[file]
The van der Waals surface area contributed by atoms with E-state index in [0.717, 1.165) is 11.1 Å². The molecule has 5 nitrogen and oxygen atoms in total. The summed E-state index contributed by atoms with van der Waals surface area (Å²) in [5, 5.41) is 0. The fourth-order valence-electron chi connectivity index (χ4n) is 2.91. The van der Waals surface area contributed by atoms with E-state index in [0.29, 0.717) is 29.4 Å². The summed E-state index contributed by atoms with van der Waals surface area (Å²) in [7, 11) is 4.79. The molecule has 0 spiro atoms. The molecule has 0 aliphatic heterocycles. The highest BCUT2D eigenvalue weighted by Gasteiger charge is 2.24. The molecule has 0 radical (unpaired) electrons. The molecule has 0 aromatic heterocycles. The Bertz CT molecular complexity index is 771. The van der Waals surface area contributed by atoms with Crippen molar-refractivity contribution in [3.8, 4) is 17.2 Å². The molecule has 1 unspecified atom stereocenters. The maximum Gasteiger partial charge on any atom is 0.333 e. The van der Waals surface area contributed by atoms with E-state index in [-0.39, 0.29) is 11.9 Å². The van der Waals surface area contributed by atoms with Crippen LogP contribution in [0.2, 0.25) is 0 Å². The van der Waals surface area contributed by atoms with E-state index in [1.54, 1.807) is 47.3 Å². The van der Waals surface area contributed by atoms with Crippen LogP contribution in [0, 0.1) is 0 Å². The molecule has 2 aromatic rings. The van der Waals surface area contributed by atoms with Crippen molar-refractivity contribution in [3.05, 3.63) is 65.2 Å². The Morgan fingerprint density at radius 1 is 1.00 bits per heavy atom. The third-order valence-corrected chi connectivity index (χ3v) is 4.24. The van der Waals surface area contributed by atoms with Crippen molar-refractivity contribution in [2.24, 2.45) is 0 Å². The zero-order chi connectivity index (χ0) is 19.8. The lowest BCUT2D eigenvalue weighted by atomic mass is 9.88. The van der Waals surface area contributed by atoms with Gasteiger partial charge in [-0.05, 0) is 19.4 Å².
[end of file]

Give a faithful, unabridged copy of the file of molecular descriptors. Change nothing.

The van der Waals surface area contributed by atoms with E-state index in [0.717, 1.165) is 11.1 Å². The molecule has 5 nitrogen and oxygen atoms in total. The summed E-state index contributed by atoms with van der Waals surface area (Å²) in [5, 5.41) is 0. The fourth-order valence-electron chi connectivity index (χ4n) is 2.91. The van der Waals surface area contributed by atoms with E-state index in [0.29, 0.717) is 29.4 Å². The summed E-state index contributed by atoms with van der Waals surface area (Å²) in [7, 11) is 4.79. The molecule has 0 spiro atoms. The molecule has 0 aliphatic heterocycles. The highest BCUT2D eigenvalue weighted by Gasteiger charge is 2.24. The molecule has 0 radical (unpaired) electrons. The molecule has 0 aromatic heterocycles. The Bertz CT molecular complexity index is 771. The van der Waals surface area contributed by atoms with Crippen molar-refractivity contribution in [3.8, 4) is 17.2 Å². The molecule has 1 unspecified atom stereocenters. The maximum Gasteiger partial charge on any atom is 0.333 e. The van der Waals surface area contributed by atoms with E-state index in [-0.39, 0.29) is 11.9 Å². The van der Waals surface area contributed by atoms with Crippen LogP contribution in [0.2, 0.25) is 0 Å². The van der Waals surface area contributed by atoms with E-state index in [1.54, 1.807) is 47.3 Å². The van der Waals surface area contributed by atoms with Crippen LogP contribution in [0, 0.1) is 0 Å². The molecule has 2 aromatic rings. The van der Waals surface area contributed by atoms with Crippen molar-refractivity contribution in [3.05, 3.63) is 65.2 Å². The Morgan fingerprint density at radius 1 is 1.00 bits per heavy atom. The third-order valence-corrected chi connectivity index (χ3v) is 4.24. The van der Waals surface area contributed by atoms with Crippen molar-refractivity contribution in [2.24, 2.45) is 0 Å². The zero-order chi connectivity index (χ0) is 19.8. The lowest BCUT2D eigenvalue weighted by atomic mass is 9.88. The van der Waals surface area contributed by atoms with Gasteiger partial charge in [-0.05, 0) is 19.4 Å².